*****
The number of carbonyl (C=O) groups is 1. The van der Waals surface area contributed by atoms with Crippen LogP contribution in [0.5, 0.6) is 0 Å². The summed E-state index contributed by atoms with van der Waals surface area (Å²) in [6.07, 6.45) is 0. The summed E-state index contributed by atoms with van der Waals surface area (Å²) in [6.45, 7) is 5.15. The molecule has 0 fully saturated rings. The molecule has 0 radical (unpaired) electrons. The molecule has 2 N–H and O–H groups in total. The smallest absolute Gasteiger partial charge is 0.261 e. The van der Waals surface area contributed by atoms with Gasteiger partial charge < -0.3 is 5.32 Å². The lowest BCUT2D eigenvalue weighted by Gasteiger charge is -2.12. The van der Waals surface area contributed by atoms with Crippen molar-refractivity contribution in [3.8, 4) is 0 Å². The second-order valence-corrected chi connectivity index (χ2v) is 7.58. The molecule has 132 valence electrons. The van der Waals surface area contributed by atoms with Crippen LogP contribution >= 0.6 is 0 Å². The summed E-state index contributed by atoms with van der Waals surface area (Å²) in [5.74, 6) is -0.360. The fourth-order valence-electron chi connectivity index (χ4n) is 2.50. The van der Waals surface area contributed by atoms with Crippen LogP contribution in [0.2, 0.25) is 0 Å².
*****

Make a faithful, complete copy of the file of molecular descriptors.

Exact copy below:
The number of carbonyl (C=O) groups is 1. The van der Waals surface area contributed by atoms with Crippen LogP contribution in [0.5, 0.6) is 0 Å². The summed E-state index contributed by atoms with van der Waals surface area (Å²) in [6.07, 6.45) is 0. The summed E-state index contributed by atoms with van der Waals surface area (Å²) in [6.45, 7) is 5.15. The molecule has 0 fully saturated rings. The molecule has 0 radical (unpaired) electrons. The molecule has 2 N–H and O–H groups in total. The smallest absolute Gasteiger partial charge is 0.261 e. The van der Waals surface area contributed by atoms with Gasteiger partial charge < -0.3 is 5.32 Å². The lowest BCUT2D eigenvalue weighted by Gasteiger charge is -2.12. The van der Waals surface area contributed by atoms with Crippen molar-refractivity contribution in [3.8, 4) is 0 Å². The second-order valence-corrected chi connectivity index (χ2v) is 7.58. The molecule has 132 valence electrons. The van der Waals surface area contributed by atoms with Crippen LogP contribution >= 0.6 is 0 Å². The summed E-state index contributed by atoms with van der Waals surface area (Å²) in [5.74, 6) is -0.360. The fourth-order valence-electron chi connectivity index (χ4n) is 2.50. The van der Waals surface area contributed by atoms with Crippen LogP contribution in [0.2, 0.25) is 0 Å².